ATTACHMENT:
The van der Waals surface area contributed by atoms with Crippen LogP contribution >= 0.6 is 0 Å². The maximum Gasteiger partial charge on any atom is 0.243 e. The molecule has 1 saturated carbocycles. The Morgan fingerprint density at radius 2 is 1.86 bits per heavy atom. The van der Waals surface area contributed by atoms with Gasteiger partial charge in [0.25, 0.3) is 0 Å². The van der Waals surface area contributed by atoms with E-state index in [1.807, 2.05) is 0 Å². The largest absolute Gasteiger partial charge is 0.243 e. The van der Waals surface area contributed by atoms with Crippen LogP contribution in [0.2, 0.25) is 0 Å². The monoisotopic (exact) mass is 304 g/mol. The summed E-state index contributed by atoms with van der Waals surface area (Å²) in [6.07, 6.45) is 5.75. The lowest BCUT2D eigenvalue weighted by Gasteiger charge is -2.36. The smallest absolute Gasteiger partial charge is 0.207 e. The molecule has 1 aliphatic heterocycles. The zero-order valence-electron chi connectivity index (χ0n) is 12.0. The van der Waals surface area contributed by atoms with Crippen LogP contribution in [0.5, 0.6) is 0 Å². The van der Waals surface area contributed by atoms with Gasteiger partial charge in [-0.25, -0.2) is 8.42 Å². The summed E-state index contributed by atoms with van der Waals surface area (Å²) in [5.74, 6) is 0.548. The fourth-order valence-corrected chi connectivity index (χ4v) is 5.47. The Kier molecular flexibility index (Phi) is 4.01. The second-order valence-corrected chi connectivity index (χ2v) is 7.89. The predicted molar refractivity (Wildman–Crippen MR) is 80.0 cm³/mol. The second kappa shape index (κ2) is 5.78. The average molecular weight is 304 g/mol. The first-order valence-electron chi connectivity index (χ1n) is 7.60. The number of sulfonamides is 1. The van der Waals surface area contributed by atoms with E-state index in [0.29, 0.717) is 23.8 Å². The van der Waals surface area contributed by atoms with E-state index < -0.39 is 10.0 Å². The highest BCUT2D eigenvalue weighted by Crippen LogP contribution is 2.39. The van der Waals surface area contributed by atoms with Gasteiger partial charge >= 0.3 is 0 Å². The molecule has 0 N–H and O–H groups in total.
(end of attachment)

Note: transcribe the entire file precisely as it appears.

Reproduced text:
The van der Waals surface area contributed by atoms with Crippen LogP contribution >= 0.6 is 0 Å². The maximum Gasteiger partial charge on any atom is 0.243 e. The molecule has 1 saturated carbocycles. The Morgan fingerprint density at radius 2 is 1.86 bits per heavy atom. The van der Waals surface area contributed by atoms with Gasteiger partial charge in [0.25, 0.3) is 0 Å². The van der Waals surface area contributed by atoms with E-state index in [1.807, 2.05) is 0 Å². The largest absolute Gasteiger partial charge is 0.243 e. The van der Waals surface area contributed by atoms with Crippen LogP contribution in [0.2, 0.25) is 0 Å². The monoisotopic (exact) mass is 304 g/mol. The summed E-state index contributed by atoms with van der Waals surface area (Å²) in [6.07, 6.45) is 5.75. The lowest BCUT2D eigenvalue weighted by Gasteiger charge is -2.36. The smallest absolute Gasteiger partial charge is 0.207 e. The molecule has 1 aliphatic heterocycles. The zero-order valence-electron chi connectivity index (χ0n) is 12.0. The van der Waals surface area contributed by atoms with Crippen LogP contribution in [0.5, 0.6) is 0 Å². The van der Waals surface area contributed by atoms with Gasteiger partial charge in [-0.25, -0.2) is 8.42 Å². The summed E-state index contributed by atoms with van der Waals surface area (Å²) in [5.74, 6) is 0.548. The fourth-order valence-corrected chi connectivity index (χ4v) is 5.47. The Kier molecular flexibility index (Phi) is 4.01. The second-order valence-corrected chi connectivity index (χ2v) is 7.89. The predicted molar refractivity (Wildman–Crippen MR) is 80.0 cm³/mol. The second kappa shape index (κ2) is 5.78. The average molecular weight is 304 g/mol. The first-order valence-electron chi connectivity index (χ1n) is 7.60. The number of sulfonamides is 1. The van der Waals surface area contributed by atoms with E-state index in [0.29, 0.717) is 23.8 Å². The van der Waals surface area contributed by atoms with E-state index < -0.39 is 10.0 Å². The highest BCUT2D eigenvalue weighted by Crippen LogP contribution is 2.39. The van der Waals surface area contributed by atoms with Gasteiger partial charge >= 0.3 is 0 Å². The molecule has 0 N–H and O–H groups in total.